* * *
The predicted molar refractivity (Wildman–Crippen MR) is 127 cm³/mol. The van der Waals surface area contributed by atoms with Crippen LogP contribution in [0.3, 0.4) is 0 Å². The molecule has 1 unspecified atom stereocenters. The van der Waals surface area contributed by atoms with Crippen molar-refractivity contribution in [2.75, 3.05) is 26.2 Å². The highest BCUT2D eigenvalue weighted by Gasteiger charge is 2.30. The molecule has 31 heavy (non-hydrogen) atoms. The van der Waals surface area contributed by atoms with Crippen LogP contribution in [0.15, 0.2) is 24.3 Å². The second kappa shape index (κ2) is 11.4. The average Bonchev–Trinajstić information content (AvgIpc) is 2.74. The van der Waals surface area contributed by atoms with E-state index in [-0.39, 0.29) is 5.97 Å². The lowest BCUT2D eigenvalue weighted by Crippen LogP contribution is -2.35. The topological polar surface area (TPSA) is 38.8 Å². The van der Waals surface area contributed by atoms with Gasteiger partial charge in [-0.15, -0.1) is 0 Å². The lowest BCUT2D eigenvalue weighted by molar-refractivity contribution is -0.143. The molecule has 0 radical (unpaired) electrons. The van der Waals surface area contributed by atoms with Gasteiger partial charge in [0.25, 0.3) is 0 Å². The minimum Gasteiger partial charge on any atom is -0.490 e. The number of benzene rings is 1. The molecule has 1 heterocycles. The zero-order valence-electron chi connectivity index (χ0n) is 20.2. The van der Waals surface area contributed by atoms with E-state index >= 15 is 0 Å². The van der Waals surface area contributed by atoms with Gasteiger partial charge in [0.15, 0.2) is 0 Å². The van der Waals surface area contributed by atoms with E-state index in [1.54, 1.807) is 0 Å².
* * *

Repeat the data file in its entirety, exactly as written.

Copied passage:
The predicted molar refractivity (Wildman–Crippen MR) is 127 cm³/mol. The van der Waals surface area contributed by atoms with Crippen LogP contribution in [0.3, 0.4) is 0 Å². The molecule has 1 unspecified atom stereocenters. The van der Waals surface area contributed by atoms with Crippen molar-refractivity contribution in [2.75, 3.05) is 26.2 Å². The highest BCUT2D eigenvalue weighted by Gasteiger charge is 2.30. The molecule has 31 heavy (non-hydrogen) atoms. The van der Waals surface area contributed by atoms with Crippen LogP contribution in [0.15, 0.2) is 24.3 Å². The second kappa shape index (κ2) is 11.4. The average Bonchev–Trinajstić information content (AvgIpc) is 2.74. The van der Waals surface area contributed by atoms with E-state index in [-0.39, 0.29) is 5.97 Å². The lowest BCUT2D eigenvalue weighted by Crippen LogP contribution is -2.35. The topological polar surface area (TPSA) is 38.8 Å². The van der Waals surface area contributed by atoms with Gasteiger partial charge in [-0.15, -0.1) is 0 Å². The lowest BCUT2D eigenvalue weighted by molar-refractivity contribution is -0.143. The molecule has 0 radical (unpaired) electrons. The van der Waals surface area contributed by atoms with Gasteiger partial charge in [0.25, 0.3) is 0 Å². The minimum Gasteiger partial charge on any atom is -0.490 e. The number of benzene rings is 1. The molecule has 1 heterocycles. The zero-order valence-electron chi connectivity index (χ0n) is 20.2. The van der Waals surface area contributed by atoms with E-state index >= 15 is 0 Å². The van der Waals surface area contributed by atoms with Gasteiger partial charge in [0.15, 0.2) is 0 Å². The van der Waals surface area contributed by atoms with E-state index in [1.54, 1.807) is 0 Å².